Report on Soufriere Hills (United Kingdom) — 20 December-26 December 2006
Smithsonian / US Geological Survey Weekly Volcanic Activity Report, 20 December-26 December 2006
Managing Editor: Sally Kuhn Sennert
Please cite this report as:
Global Volcanism Program, 2006. Report on Soufriere Hills (United Kingdom). In: Sennert, S K (ed.), Weekly Volcanic Activity Report, 20 December-26 December 2006. Smithsonian Institution and US Geological Survey.
16.72°N, 62.18°W; summit elev. 915 m
All times are local (unless otherwise noted)
During 15-22 December, moderate lava-dome growth at Soufrière Hills continued and was focused on the SW part of the dome. Rockfalls and pyroclastic flows occurred on the S side of the dome and in the upper parts of both White's and Tuitt's Ghauts. Based on satellite imagery and pilot reports, the Washington VAAC reported that steam emissions with variable amounts of ash drifted W on 23 and 24 December. A pilot reported that an ash plume rose to an altitude of 3 km (10,000 ft) a.s.l. and drifted W on 24 December. The MVO reported that the emissions originated from a vent on the W side of the dome. A small pyroclastic flow was visible NW in the upper reaches of Tyre's Ghaut and venting became more energetic. The alert level was raised to 4 (on a scale of 0-5). At night, incandescent rockfalls were visible from the NW and W.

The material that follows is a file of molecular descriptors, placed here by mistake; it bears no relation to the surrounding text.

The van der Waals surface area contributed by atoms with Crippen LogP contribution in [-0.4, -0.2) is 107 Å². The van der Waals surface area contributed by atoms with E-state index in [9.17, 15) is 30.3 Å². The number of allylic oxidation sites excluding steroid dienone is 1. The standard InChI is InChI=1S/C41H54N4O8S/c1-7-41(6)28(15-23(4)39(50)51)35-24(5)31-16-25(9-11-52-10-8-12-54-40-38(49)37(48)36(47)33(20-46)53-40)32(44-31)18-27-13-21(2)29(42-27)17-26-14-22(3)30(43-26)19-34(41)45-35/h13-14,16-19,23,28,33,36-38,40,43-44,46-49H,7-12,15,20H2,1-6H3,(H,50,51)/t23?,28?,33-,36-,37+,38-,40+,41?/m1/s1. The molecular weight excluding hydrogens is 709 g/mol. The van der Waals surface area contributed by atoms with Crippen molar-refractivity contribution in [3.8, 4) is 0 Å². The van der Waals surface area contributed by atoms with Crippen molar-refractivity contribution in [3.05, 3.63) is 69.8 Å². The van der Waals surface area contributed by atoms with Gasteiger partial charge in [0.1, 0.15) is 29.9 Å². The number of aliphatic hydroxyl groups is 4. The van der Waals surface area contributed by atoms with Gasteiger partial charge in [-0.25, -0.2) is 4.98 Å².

Geologic Background. The complex, dominantly andesitic Soufrière Hills volcano occupies the southern half of the island of Montserrat. The summit area consists primarily of a series of lava domes emplaced along an ESE-trending zone. The volcano is flanked by Pleistocene complexes to the north and south. English's Crater, a 1-km-wide crater breached widely to the east by edifice collapse, was formed about 2000 years ago as a result of the youngest of several collapse events producing submarine debris-avalanche deposits. Block-and-ash flow and surge deposits associated with dome growth predominate in flank deposits, including those from an eruption that likely preceded the 1632 CE settlement of the island, allowing cultivation on recently devegetated land to near the summit. Non-eruptive seismic swarms occurred at 30-year intervals in the 20th century, but no historical eruptions were recorded until 1995. Long-term small-to-moderate ash eruptions beginning in that year were later accompanied by lava-dome growth and pyroclastic flows that forced evacuation of the southern half of the island and ultimately destroyed the capital city of Plymouth, causing major social and economic disruption.